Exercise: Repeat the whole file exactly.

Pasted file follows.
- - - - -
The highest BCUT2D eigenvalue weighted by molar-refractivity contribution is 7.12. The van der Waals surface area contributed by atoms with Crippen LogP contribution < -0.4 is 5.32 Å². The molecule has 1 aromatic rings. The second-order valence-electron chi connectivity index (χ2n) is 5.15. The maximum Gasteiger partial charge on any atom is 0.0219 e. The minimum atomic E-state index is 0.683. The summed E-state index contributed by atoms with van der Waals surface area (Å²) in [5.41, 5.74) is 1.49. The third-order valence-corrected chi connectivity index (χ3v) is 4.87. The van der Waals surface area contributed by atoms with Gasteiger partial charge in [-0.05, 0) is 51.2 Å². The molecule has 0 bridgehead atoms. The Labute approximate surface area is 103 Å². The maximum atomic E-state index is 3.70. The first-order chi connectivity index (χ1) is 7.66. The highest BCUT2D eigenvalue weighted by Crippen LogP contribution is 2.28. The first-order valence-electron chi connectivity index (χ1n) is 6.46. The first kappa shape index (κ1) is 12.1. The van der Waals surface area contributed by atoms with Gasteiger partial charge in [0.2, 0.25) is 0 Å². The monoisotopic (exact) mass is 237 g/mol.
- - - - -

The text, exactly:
The highest BCUT2D eigenvalue weighted by molar-refractivity contribution is 7.12. The van der Waals surface area contributed by atoms with Crippen LogP contribution < -0.4 is 5.32 Å². The molecule has 1 aromatic rings. The second-order valence-electron chi connectivity index (χ2n) is 5.15. The maximum Gasteiger partial charge on any atom is 0.0219 e. The minimum atomic E-state index is 0.683. The summed E-state index contributed by atoms with van der Waals surface area (Å²) in [5.41, 5.74) is 1.49. The third-order valence-corrected chi connectivity index (χ3v) is 4.87. The van der Waals surface area contributed by atoms with Gasteiger partial charge in [-0.05, 0) is 51.2 Å². The molecule has 0 bridgehead atoms. The Labute approximate surface area is 103 Å². The maximum atomic E-state index is 3.70. The first-order chi connectivity index (χ1) is 7.66. The highest BCUT2D eigenvalue weighted by Crippen LogP contribution is 2.28. The first-order valence-electron chi connectivity index (χ1n) is 6.46. The first kappa shape index (κ1) is 12.1. The van der Waals surface area contributed by atoms with Gasteiger partial charge in [0.2, 0.25) is 0 Å². The monoisotopic (exact) mass is 237 g/mol.